This past spring, the Kasich Administration put another $15 million in grant funding into the Clean Ohio program. (See prior post). While a public announcement has yet to be made regarding grant awards for the remaining $15 million, it is my understanding that the money is allocated. Announcements may be made next week at the Ohio Economic Development Association 2013 Summit.
After this last $15 million has been spent, what is the future in Ohio for brownfield grant funding? The Administration has discussed a possible rollout of a new program by year's end. On multiple occasions, the Kasich Administration has indicated the new JobsOhio brownfield grant program will closely approximate the size of the old Clean Ohio program- roughly $43 million annually.
The changes made to the Clean Ohio program this past spring provide some indication of what a new program could look like.
- Streamlined application process where selection decisions are made before investing significant money in preparing detailed applications;
- Selection criteria that will emphasis end use, job growth, job retention and enhanced tax revenue post development;
- More involvement of local economic development organizations in the selection process; and
- Continued use of Ohio EPA's Voluntary Action Program as the benchmark for determining whether a property has been adequately cleaned up
With the incredible success of the Clean Ohio program there is a lot to emulate when JobsOhio launches its new program.
The uncertain rollout date for the new program has hindered getting new brownfield projects in the que. Projects can take months before all the pieces (end use, infrastructure, financing, incentives, etc.) can be fit together. Hopefully, an announcement can be made before the end of the year so we don't lose any more momentum in this critically important area of economic development.
In the meantime are there other brownfield incentives available?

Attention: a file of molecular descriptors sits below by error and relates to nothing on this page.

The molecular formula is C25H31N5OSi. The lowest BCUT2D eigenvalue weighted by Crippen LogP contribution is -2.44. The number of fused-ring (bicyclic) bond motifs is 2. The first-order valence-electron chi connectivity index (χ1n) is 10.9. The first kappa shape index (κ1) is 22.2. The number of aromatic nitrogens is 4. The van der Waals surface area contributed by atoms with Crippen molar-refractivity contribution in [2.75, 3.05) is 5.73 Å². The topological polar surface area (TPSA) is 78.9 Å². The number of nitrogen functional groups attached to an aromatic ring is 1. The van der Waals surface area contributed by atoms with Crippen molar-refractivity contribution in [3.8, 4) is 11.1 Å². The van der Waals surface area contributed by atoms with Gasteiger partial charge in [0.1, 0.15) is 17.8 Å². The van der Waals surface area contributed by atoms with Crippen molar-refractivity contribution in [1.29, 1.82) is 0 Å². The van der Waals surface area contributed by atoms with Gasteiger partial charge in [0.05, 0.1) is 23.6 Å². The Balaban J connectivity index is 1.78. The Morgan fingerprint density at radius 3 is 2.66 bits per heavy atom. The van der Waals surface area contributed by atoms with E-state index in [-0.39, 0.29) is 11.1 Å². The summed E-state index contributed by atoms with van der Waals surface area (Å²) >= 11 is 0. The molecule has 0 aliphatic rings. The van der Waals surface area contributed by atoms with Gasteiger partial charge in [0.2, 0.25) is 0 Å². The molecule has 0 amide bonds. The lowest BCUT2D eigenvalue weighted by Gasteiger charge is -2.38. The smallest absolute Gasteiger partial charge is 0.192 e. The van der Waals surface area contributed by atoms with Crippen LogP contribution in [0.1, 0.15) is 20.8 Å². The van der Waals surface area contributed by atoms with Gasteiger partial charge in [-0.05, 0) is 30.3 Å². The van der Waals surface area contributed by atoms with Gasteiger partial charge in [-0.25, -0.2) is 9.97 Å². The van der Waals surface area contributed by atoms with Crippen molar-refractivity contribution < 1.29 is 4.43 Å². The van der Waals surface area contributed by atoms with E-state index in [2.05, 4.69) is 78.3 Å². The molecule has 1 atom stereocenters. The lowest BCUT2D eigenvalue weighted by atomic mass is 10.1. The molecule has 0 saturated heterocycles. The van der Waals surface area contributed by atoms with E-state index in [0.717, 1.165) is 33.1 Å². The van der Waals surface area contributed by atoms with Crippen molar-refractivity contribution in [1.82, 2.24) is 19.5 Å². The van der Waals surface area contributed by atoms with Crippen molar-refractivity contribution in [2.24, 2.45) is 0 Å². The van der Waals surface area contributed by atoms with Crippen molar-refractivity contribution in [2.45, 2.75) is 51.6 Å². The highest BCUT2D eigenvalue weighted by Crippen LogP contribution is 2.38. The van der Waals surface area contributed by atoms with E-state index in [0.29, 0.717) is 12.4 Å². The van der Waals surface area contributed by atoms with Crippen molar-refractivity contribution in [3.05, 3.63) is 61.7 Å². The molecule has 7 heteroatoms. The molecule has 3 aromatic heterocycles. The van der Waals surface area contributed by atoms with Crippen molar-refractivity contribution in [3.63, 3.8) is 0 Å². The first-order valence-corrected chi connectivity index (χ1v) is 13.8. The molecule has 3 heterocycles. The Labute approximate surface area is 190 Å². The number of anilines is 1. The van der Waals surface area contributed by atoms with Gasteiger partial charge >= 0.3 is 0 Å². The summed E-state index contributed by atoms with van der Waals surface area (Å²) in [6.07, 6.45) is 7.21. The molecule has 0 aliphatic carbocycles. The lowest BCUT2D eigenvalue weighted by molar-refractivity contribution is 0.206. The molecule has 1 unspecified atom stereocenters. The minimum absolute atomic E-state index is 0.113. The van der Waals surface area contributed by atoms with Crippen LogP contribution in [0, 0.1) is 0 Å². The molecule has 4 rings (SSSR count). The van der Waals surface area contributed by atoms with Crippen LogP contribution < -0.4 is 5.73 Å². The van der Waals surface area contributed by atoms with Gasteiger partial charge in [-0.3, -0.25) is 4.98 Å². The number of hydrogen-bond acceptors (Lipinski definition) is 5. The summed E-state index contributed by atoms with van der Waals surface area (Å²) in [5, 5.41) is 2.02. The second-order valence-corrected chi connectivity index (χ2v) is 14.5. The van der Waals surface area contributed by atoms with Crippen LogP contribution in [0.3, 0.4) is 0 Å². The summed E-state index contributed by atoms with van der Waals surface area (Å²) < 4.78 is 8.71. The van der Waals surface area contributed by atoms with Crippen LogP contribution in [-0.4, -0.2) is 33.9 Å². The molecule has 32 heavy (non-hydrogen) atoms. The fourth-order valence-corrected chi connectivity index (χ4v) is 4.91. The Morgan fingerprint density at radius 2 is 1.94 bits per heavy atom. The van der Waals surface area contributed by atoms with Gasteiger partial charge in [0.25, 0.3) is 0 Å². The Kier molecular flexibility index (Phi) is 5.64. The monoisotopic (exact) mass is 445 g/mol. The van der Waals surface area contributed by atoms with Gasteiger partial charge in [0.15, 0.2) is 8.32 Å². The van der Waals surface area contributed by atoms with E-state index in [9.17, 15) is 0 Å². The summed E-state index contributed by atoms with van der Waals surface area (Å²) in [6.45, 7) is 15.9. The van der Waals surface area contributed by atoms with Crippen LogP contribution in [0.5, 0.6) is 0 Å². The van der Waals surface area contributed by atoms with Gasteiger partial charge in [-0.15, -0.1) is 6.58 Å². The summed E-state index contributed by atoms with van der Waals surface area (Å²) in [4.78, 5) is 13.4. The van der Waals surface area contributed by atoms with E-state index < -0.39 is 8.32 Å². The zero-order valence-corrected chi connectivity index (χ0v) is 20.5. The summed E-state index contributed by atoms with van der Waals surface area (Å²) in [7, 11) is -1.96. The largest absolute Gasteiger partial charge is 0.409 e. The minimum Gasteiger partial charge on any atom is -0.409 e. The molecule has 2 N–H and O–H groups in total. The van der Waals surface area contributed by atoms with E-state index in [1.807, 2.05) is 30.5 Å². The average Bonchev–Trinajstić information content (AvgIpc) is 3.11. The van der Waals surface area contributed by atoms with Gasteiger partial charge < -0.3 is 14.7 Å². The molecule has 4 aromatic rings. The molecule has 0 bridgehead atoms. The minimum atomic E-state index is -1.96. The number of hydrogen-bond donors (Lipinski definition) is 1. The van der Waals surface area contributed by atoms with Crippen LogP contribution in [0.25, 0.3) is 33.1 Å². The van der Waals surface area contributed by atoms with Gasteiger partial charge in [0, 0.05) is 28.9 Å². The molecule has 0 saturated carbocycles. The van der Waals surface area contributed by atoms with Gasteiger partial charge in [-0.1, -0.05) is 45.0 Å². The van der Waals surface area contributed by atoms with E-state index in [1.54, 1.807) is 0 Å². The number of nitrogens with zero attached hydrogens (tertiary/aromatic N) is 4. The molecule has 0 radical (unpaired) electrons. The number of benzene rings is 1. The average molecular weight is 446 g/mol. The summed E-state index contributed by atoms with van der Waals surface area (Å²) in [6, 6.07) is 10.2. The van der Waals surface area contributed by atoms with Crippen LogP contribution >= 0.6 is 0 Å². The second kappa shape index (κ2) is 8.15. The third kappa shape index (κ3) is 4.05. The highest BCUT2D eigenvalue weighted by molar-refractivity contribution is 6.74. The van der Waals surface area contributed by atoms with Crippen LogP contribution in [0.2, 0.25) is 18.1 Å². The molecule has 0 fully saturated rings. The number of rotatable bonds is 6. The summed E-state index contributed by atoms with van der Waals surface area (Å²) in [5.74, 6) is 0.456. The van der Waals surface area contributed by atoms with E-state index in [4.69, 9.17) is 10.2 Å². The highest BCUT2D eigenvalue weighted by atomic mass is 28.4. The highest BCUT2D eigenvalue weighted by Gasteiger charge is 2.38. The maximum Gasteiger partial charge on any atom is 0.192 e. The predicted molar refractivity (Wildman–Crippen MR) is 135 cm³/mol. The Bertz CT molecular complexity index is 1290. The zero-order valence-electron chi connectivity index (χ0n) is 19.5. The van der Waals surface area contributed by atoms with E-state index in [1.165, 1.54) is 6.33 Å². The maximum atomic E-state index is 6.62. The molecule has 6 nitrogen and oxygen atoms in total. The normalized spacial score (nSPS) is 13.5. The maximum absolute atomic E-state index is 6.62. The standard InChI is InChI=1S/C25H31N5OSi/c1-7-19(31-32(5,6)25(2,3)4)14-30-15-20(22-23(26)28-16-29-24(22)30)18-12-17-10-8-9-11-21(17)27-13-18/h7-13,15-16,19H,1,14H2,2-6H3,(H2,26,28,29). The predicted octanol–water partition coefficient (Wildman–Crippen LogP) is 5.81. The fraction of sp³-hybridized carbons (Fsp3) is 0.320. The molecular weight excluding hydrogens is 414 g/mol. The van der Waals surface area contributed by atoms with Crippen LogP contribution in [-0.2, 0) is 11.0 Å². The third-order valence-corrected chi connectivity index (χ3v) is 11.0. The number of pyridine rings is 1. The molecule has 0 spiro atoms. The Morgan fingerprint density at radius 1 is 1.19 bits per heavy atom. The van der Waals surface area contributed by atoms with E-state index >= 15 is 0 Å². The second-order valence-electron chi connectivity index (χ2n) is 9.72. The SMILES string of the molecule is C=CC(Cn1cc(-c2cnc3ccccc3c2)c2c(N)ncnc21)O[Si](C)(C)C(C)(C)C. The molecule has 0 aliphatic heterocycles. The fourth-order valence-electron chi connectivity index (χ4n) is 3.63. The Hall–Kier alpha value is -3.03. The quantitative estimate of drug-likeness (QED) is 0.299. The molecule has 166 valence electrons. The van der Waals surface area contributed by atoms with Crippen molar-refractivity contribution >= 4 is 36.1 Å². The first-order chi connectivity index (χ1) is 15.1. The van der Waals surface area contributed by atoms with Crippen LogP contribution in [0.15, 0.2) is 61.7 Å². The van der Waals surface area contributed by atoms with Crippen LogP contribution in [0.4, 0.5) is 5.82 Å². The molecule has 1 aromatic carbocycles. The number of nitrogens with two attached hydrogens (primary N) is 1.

Yes. Many of the major and medium sized metropolitan areas have their own brownfield redevelopment programs. They don't provide the same level of grant funding, but they can be attractive.
Both the City of Cleveland and Cuyahoga County maintain their own brownfield incentive programs. They are similar in their approach. Here are the key aspects of the Cuyahoga County Commercial Property Reutilization Program:
- Phase I Funding: Up to $6,500
- Phase II Funding: Up to $35,000
- Up to $1 million- 4% over 10 years
- 40% forgiveness
- 15% for VAP NFA
- 15% job creation (1% per job over $44k per year)
- 10% for use of vendors in the County
- Wider eligibility for types of clean up costs covered by the program (i.e. BUSTR, RCRA, etc.)
Brownfield Redevelopment Tax Incentives
Ohio also has on it books tax incentives for brownfield redevelopment. The automatic abatement described below has been widely used, but is tricky to navigate. There was considerable debate following a determination that the automatic tax incentive didn't cover new buildings.
Automatic Abatement (R.C. 5709.87)
- 10 year Ohio Property Tax Abatement for Brownfield redevelopment
- Abatement is on the increase in value of land and buildings post clean up
- Abatement does not include new structures or fixtures after clean up (Caution: process for fixing abatement is complicated)
A more broad based tax incentive is available that does allow coverage for new structures as well as machinery. However, do to the fact these incentives must be negotiated with local officials, the local tax abatement has not been utilized frequently.
Local Tax Abatement (R.C. 5709.88)
- Tax abatement for real or tangible property(machinery and equipment)
- Up to 100% abatement for increase in value in land or buildings(including new structures)